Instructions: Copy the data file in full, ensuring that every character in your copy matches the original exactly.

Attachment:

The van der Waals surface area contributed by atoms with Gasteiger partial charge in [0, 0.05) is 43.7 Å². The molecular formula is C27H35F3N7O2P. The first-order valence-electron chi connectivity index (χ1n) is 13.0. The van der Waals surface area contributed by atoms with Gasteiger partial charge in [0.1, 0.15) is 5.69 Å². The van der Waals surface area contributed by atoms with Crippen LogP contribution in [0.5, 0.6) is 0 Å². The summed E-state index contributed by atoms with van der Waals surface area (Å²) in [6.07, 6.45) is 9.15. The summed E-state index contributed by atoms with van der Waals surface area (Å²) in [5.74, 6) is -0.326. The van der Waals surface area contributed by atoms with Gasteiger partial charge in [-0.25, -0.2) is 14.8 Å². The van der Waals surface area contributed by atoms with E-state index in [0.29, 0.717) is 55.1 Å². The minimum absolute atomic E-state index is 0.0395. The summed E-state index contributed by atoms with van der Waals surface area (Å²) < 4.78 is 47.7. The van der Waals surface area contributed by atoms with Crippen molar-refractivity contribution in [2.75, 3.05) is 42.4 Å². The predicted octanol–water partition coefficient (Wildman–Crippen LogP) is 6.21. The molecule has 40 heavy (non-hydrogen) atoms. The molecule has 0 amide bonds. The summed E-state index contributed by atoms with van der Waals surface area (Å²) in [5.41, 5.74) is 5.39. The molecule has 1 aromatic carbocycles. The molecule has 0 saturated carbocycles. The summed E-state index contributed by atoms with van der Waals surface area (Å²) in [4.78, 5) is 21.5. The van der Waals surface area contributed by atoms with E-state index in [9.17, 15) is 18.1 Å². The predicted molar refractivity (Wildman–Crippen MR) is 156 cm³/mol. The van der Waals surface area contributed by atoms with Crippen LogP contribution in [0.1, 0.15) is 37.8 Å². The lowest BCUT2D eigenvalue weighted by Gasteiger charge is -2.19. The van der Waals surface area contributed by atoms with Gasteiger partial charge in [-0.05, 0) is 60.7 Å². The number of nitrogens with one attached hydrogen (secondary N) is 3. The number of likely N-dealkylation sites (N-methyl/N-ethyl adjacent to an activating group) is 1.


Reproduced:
The van der Waals surface area contributed by atoms with Gasteiger partial charge in [0, 0.05) is 43.7 Å². The molecular formula is C27H35F3N7O2P. The first-order valence-electron chi connectivity index (χ1n) is 13.0. The van der Waals surface area contributed by atoms with Gasteiger partial charge in [0.1, 0.15) is 5.69 Å². The van der Waals surface area contributed by atoms with Crippen LogP contribution in [0.5, 0.6) is 0 Å². The summed E-state index contributed by atoms with van der Waals surface area (Å²) in [6.07, 6.45) is 9.15. The summed E-state index contributed by atoms with van der Waals surface area (Å²) in [5.74, 6) is -0.326. The van der Waals surface area contributed by atoms with Gasteiger partial charge in [-0.25, -0.2) is 14.8 Å². The van der Waals surface area contributed by atoms with E-state index in [0.29, 0.717) is 55.1 Å². The minimum absolute atomic E-state index is 0.0395. The summed E-state index contributed by atoms with van der Waals surface area (Å²) < 4.78 is 47.7. The van der Waals surface area contributed by atoms with Crippen molar-refractivity contribution in [2.75, 3.05) is 42.4 Å². The predicted octanol–water partition coefficient (Wildman–Crippen LogP) is 6.21. The molecule has 40 heavy (non-hydrogen) atoms. The molecule has 0 amide bonds. The summed E-state index contributed by atoms with van der Waals surface area (Å²) in [5.41, 5.74) is 5.39. The molecule has 1 aromatic carbocycles. The molecule has 0 saturated carbocycles. The summed E-state index contributed by atoms with van der Waals surface area (Å²) in [4.78, 5) is 21.5. The van der Waals surface area contributed by atoms with E-state index in [9.17, 15) is 18.1 Å². The predicted molar refractivity (Wildman–Crippen MR) is 156 cm³/mol. The van der Waals surface area contributed by atoms with Crippen LogP contribution in [0.1, 0.15) is 37.8 Å². The lowest BCUT2D eigenvalue weighted by Gasteiger charge is -2.19. The van der Waals surface area contributed by atoms with Gasteiger partial charge in [-0.05, 0) is 60.7 Å². The number of nitrogens with one attached hydrogen (secondary N) is 3. The number of likely N-dealkylation sites (N-methyl/N-ethyl adjacent to an activating group) is 1.